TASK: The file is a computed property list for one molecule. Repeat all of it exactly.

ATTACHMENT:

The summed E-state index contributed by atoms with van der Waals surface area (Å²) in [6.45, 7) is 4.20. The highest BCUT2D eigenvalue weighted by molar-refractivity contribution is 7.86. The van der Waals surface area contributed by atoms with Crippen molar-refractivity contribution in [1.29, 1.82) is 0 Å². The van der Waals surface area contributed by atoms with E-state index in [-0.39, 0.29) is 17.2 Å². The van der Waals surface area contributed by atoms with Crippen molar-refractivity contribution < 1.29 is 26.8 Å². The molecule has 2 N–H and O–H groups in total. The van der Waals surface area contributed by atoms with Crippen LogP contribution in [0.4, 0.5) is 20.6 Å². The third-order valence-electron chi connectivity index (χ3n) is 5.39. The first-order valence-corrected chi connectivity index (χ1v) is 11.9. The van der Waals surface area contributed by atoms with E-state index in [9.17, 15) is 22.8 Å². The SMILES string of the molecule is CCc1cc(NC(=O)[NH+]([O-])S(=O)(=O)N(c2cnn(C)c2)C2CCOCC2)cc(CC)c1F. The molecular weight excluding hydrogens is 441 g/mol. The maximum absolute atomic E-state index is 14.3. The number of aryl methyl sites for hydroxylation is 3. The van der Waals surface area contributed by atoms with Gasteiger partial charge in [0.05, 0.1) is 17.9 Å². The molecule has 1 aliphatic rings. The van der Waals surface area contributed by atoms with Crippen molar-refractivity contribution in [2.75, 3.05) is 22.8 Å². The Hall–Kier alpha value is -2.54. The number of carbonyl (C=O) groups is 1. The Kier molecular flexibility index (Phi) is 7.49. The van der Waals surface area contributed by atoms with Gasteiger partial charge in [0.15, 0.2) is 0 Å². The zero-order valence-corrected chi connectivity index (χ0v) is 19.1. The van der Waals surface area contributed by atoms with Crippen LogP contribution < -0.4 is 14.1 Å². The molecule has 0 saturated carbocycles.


The summed E-state index contributed by atoms with van der Waals surface area (Å²) in [6.45, 7) is 4.20. The highest BCUT2D eigenvalue weighted by molar-refractivity contribution is 7.86. The van der Waals surface area contributed by atoms with Crippen molar-refractivity contribution in [1.29, 1.82) is 0 Å². The van der Waals surface area contributed by atoms with E-state index in [-0.39, 0.29) is 17.2 Å². The van der Waals surface area contributed by atoms with Crippen molar-refractivity contribution < 1.29 is 26.8 Å². The molecule has 2 N–H and O–H groups in total. The van der Waals surface area contributed by atoms with Crippen LogP contribution in [0.4, 0.5) is 20.6 Å². The third-order valence-electron chi connectivity index (χ3n) is 5.39. The first-order valence-corrected chi connectivity index (χ1v) is 11.9. The van der Waals surface area contributed by atoms with E-state index in [9.17, 15) is 22.8 Å². The SMILES string of the molecule is CCc1cc(NC(=O)[NH+]([O-])S(=O)(=O)N(c2cnn(C)c2)C2CCOCC2)cc(CC)c1F. The molecular weight excluding hydrogens is 441 g/mol. The maximum absolute atomic E-state index is 14.3. The number of aryl methyl sites for hydroxylation is 3. The van der Waals surface area contributed by atoms with Gasteiger partial charge in [0.05, 0.1) is 17.9 Å². The molecule has 1 aliphatic rings. The van der Waals surface area contributed by atoms with Crippen molar-refractivity contribution in [2.75, 3.05) is 22.8 Å². The Hall–Kier alpha value is -2.54. The number of carbonyl (C=O) groups is 1. The Kier molecular flexibility index (Phi) is 7.49. The van der Waals surface area contributed by atoms with Gasteiger partial charge in [0.15, 0.2) is 0 Å². The zero-order valence-corrected chi connectivity index (χ0v) is 19.1. The van der Waals surface area contributed by atoms with Crippen LogP contribution < -0.4 is 14.1 Å². The molecule has 0 saturated carbocycles.